Bowel ultrasound in Crohn's disease

Best Pract Res Clin Gastroenterol. 2006 Feb;20(1):93-112. doi: 10.1016/j.bpg.2005.09.001.


Most published studies have found bowel ultrasound to be a useful tool in the management of Crohn's disease. Indeed, it has been successfully used as the imaging technique of choice in screening patients with clinically suspected Crohn's disease. In these patients, bowel ultrasound, which is well accepted by patients, non-invasive and of low cost, may be the first diagnostic tool employed for young patients and can be used in the preliminary diagnostic work-up prior to further invasive tests. The most important application of bowel ultrasound is, however, in the follow-up of patients already diagnosed with Crohn's disease, in whom it may be useful to assess the site and extent of the lesions and to ensure the early detection of intra-abdominal complications, particularly abscesses and strictures. In this regard, improving the ultrasound assessment of intramural blood flow by means of colour power-Doppler ultrasonography and intravenous contrast agents may help to differentiate fibrotic and inflammatory strictures, and to discriminate inflammatory masses from intra-abdominal abscesses. Despite several attempts to correlate ultrasound findings with clinical and biochemical activity, there are as yet no convincing data on the usefulness of ultrasound in assessing the activity of Crohn's disease. In contrast, preliminary results are in agreement regarding the usefulness of ultrasound in the assessment of postoperative recurrence and in monitoring the outcome of the disease following surgery. In fact, the persistence of a thickened bowel wall or increased high bowel wall thickening at ultrasound following surgery has been identified as an index of early surgical recurrence. How these data may be usefully employed in the management of individuals with Crohn's disease needs to be investigated in further studies.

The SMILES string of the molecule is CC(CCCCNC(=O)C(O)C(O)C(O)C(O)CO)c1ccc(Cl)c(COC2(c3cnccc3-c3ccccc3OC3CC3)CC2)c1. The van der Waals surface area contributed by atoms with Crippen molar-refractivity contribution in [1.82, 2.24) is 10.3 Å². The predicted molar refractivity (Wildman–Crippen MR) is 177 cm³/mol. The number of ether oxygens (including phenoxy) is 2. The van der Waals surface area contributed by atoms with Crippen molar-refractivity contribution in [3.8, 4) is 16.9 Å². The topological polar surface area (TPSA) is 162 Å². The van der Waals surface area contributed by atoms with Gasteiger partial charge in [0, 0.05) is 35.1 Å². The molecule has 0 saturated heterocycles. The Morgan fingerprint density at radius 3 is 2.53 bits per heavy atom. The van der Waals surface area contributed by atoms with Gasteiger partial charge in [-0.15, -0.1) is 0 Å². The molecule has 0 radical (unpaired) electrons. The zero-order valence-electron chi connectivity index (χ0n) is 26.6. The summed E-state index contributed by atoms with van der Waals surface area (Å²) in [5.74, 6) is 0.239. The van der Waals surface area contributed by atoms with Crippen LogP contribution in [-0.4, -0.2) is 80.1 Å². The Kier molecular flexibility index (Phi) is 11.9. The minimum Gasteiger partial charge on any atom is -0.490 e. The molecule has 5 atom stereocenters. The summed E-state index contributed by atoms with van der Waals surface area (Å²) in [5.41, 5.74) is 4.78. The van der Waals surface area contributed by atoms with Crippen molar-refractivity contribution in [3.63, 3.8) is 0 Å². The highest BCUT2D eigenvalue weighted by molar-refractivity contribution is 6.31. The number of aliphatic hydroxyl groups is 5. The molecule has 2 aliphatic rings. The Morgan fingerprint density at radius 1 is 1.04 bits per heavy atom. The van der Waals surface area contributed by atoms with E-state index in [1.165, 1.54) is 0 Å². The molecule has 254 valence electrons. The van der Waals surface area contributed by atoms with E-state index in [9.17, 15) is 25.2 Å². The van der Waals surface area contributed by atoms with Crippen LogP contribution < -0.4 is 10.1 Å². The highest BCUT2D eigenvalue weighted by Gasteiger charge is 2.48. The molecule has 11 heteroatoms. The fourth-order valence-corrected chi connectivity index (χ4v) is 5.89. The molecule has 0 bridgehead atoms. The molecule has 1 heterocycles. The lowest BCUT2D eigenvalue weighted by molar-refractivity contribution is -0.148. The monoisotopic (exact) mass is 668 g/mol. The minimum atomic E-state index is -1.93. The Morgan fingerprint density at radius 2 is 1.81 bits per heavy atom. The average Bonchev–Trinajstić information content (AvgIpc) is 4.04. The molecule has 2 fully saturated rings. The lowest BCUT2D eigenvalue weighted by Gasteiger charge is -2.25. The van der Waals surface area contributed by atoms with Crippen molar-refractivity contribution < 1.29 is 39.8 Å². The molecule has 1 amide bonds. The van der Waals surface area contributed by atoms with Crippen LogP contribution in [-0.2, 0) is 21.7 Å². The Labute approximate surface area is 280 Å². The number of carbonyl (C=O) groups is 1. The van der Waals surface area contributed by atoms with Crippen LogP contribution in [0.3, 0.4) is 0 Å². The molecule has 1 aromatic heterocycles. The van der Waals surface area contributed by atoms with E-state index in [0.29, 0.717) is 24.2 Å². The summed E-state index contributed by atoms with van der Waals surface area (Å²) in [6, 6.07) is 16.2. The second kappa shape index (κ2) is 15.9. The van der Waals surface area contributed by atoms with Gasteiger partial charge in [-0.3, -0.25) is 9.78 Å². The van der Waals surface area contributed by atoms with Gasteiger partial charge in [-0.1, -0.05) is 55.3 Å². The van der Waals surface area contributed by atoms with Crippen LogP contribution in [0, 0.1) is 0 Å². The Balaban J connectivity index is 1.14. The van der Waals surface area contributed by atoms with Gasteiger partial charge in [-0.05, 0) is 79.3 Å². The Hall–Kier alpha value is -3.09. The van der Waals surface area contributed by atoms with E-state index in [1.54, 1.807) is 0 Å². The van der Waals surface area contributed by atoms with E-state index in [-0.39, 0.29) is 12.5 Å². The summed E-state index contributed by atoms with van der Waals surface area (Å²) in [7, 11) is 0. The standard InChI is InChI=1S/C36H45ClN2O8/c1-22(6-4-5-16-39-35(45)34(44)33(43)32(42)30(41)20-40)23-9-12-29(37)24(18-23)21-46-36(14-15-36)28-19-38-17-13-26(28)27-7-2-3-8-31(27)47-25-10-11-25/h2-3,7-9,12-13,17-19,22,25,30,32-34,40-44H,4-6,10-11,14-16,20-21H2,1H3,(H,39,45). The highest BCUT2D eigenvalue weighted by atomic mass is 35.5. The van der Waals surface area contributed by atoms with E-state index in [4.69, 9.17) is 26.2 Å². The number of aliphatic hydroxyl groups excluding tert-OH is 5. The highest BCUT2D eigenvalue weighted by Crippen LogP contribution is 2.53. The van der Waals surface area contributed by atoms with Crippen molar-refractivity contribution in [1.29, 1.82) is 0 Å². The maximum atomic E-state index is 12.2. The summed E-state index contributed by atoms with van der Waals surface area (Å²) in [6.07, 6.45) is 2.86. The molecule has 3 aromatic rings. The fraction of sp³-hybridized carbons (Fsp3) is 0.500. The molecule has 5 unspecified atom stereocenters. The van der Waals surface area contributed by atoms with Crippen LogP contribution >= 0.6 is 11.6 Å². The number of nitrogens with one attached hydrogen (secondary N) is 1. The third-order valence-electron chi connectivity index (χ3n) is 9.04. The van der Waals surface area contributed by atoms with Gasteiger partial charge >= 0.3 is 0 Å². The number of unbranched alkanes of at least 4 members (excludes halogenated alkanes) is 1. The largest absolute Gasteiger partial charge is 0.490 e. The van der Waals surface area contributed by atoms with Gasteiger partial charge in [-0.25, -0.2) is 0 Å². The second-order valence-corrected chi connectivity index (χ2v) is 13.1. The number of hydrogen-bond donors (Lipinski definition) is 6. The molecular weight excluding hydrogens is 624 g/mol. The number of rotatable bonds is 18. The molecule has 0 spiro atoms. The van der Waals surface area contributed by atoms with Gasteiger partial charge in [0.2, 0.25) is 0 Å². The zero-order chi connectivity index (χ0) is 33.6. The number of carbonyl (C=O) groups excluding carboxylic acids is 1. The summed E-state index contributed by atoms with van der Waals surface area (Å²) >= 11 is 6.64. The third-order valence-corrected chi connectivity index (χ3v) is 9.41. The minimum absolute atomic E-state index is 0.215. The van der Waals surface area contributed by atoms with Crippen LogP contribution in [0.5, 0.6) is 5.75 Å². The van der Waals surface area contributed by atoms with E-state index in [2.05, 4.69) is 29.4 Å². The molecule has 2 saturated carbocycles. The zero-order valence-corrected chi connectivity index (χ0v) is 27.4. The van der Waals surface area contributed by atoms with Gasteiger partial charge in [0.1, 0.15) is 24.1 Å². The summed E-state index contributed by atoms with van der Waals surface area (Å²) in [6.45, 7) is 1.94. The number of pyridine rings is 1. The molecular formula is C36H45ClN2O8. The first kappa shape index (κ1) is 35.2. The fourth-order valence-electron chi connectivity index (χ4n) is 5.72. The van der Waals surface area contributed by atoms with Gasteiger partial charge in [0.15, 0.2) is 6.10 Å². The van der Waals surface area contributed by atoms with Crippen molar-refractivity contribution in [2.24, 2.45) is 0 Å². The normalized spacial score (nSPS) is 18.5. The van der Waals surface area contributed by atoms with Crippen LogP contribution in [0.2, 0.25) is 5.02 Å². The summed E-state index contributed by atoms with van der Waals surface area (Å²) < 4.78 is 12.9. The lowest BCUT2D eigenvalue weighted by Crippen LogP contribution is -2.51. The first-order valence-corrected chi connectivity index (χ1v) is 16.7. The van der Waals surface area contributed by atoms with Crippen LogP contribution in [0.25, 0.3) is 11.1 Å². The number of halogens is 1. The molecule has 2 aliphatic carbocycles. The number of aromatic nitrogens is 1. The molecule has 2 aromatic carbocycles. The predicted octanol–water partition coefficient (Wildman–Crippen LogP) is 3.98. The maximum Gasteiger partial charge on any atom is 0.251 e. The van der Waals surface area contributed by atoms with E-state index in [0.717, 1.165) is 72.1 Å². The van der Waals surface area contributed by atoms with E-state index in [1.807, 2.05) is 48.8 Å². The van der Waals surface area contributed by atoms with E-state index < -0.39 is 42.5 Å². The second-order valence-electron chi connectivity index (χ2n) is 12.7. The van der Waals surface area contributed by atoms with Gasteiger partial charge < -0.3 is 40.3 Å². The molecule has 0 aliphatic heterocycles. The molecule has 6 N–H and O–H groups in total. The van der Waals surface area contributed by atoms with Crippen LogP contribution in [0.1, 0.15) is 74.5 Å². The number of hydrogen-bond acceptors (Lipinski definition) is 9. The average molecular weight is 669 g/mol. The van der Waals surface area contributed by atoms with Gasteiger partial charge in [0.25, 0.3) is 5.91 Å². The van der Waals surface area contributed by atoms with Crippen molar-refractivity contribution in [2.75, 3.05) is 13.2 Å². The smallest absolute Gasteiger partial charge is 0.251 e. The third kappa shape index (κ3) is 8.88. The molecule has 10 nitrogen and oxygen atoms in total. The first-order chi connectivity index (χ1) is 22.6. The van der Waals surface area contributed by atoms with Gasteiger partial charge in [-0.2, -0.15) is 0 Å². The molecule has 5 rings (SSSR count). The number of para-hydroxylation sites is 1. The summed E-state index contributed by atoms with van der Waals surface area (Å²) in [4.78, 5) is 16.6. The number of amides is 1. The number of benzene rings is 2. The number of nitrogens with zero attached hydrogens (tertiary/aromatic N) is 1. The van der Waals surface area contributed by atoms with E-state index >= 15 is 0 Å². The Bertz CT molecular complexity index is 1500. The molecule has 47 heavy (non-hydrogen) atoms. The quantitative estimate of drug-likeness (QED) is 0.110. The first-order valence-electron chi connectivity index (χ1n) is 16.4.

Publication types

  • Review

MeSH terms

  • Crohn Disease / diagnostic imaging*
  • Disease Progression
  • Humans
  • Sensitivity and Specificity
  • Ultrasonography, Doppler, Color